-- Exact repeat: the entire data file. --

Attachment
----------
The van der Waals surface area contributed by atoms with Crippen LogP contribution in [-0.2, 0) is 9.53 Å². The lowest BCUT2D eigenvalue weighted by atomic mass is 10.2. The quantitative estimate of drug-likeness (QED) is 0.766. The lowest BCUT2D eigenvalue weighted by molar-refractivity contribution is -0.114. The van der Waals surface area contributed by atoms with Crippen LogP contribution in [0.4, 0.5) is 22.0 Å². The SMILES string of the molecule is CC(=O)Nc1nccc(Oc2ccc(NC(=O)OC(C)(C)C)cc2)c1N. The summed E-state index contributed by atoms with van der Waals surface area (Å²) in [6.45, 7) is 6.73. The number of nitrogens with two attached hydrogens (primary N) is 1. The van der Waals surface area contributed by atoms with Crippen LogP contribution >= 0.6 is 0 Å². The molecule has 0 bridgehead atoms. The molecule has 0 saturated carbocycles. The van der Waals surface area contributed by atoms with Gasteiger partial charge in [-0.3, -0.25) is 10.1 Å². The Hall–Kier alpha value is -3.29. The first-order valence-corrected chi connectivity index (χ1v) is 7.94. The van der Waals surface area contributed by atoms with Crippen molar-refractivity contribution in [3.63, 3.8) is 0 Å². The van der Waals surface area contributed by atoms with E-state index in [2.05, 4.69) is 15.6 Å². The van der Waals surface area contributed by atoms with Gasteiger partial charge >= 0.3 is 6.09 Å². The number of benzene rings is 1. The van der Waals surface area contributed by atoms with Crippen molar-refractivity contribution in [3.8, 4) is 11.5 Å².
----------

The van der Waals surface area contributed by atoms with Crippen LogP contribution in [-0.2, 0) is 9.53 Å². The lowest BCUT2D eigenvalue weighted by atomic mass is 10.2. The quantitative estimate of drug-likeness (QED) is 0.766. The lowest BCUT2D eigenvalue weighted by molar-refractivity contribution is -0.114. The van der Waals surface area contributed by atoms with Crippen LogP contribution in [0.4, 0.5) is 22.0 Å². The SMILES string of the molecule is CC(=O)Nc1nccc(Oc2ccc(NC(=O)OC(C)(C)C)cc2)c1N. The summed E-state index contributed by atoms with van der Waals surface area (Å²) in [6.45, 7) is 6.73. The number of nitrogens with two attached hydrogens (primary N) is 1. The van der Waals surface area contributed by atoms with Crippen LogP contribution >= 0.6 is 0 Å². The molecule has 0 bridgehead atoms. The molecule has 0 saturated carbocycles. The van der Waals surface area contributed by atoms with Gasteiger partial charge in [-0.3, -0.25) is 10.1 Å². The Hall–Kier alpha value is -3.29. The first-order valence-corrected chi connectivity index (χ1v) is 7.94. The van der Waals surface area contributed by atoms with Crippen molar-refractivity contribution in [3.63, 3.8) is 0 Å². The van der Waals surface area contributed by atoms with E-state index in [2.05, 4.69) is 15.6 Å². The van der Waals surface area contributed by atoms with Gasteiger partial charge >= 0.3 is 6.09 Å². The number of benzene rings is 1. The van der Waals surface area contributed by atoms with Crippen molar-refractivity contribution in [3.8, 4) is 11.5 Å².